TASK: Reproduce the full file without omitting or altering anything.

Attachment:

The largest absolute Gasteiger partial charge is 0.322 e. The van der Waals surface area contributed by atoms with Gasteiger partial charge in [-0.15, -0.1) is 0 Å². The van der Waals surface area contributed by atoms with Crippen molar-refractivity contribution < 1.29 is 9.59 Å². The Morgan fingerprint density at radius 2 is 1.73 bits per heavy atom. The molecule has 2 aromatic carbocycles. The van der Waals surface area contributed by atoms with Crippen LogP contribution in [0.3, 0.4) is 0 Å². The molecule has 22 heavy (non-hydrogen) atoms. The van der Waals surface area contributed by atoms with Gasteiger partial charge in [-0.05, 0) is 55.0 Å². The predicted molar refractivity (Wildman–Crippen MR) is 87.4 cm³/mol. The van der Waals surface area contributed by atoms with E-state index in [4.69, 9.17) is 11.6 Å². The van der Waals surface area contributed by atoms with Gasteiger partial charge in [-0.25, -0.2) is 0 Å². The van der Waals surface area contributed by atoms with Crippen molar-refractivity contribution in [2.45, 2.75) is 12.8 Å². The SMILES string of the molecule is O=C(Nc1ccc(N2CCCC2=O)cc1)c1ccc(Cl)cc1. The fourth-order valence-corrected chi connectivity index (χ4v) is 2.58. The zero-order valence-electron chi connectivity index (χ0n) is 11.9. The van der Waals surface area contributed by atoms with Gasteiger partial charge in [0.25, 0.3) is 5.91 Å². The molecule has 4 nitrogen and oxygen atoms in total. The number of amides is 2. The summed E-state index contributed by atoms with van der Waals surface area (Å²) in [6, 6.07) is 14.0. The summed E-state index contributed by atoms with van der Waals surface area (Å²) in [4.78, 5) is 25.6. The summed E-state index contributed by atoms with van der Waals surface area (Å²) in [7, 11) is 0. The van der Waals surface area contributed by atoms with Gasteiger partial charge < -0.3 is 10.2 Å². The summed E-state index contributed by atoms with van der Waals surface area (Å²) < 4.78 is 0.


The largest absolute Gasteiger partial charge is 0.322 e. The van der Waals surface area contributed by atoms with Gasteiger partial charge in [-0.15, -0.1) is 0 Å². The van der Waals surface area contributed by atoms with Crippen molar-refractivity contribution < 1.29 is 9.59 Å². The Morgan fingerprint density at radius 2 is 1.73 bits per heavy atom. The molecule has 2 aromatic carbocycles. The van der Waals surface area contributed by atoms with Crippen LogP contribution in [0.3, 0.4) is 0 Å². The molecule has 22 heavy (non-hydrogen) atoms. The van der Waals surface area contributed by atoms with Gasteiger partial charge in [-0.05, 0) is 55.0 Å². The predicted molar refractivity (Wildman–Crippen MR) is 87.4 cm³/mol. The van der Waals surface area contributed by atoms with E-state index in [4.69, 9.17) is 11.6 Å². The van der Waals surface area contributed by atoms with Gasteiger partial charge in [-0.25, -0.2) is 0 Å². The van der Waals surface area contributed by atoms with Crippen molar-refractivity contribution in [2.45, 2.75) is 12.8 Å². The SMILES string of the molecule is O=C(Nc1ccc(N2CCCC2=O)cc1)c1ccc(Cl)cc1. The fourth-order valence-corrected chi connectivity index (χ4v) is 2.58. The zero-order valence-electron chi connectivity index (χ0n) is 11.9. The van der Waals surface area contributed by atoms with Gasteiger partial charge in [0.25, 0.3) is 5.91 Å². The molecule has 4 nitrogen and oxygen atoms in total. The number of amides is 2. The summed E-state index contributed by atoms with van der Waals surface area (Å²) in [6, 6.07) is 14.0. The summed E-state index contributed by atoms with van der Waals surface area (Å²) in [4.78, 5) is 25.6. The summed E-state index contributed by atoms with van der Waals surface area (Å²) in [7, 11) is 0. The van der Waals surface area contributed by atoms with Gasteiger partial charge < -0.3 is 10.2 Å². The summed E-state index contributed by atoms with van der Waals surface area (Å²) < 4.78 is 0.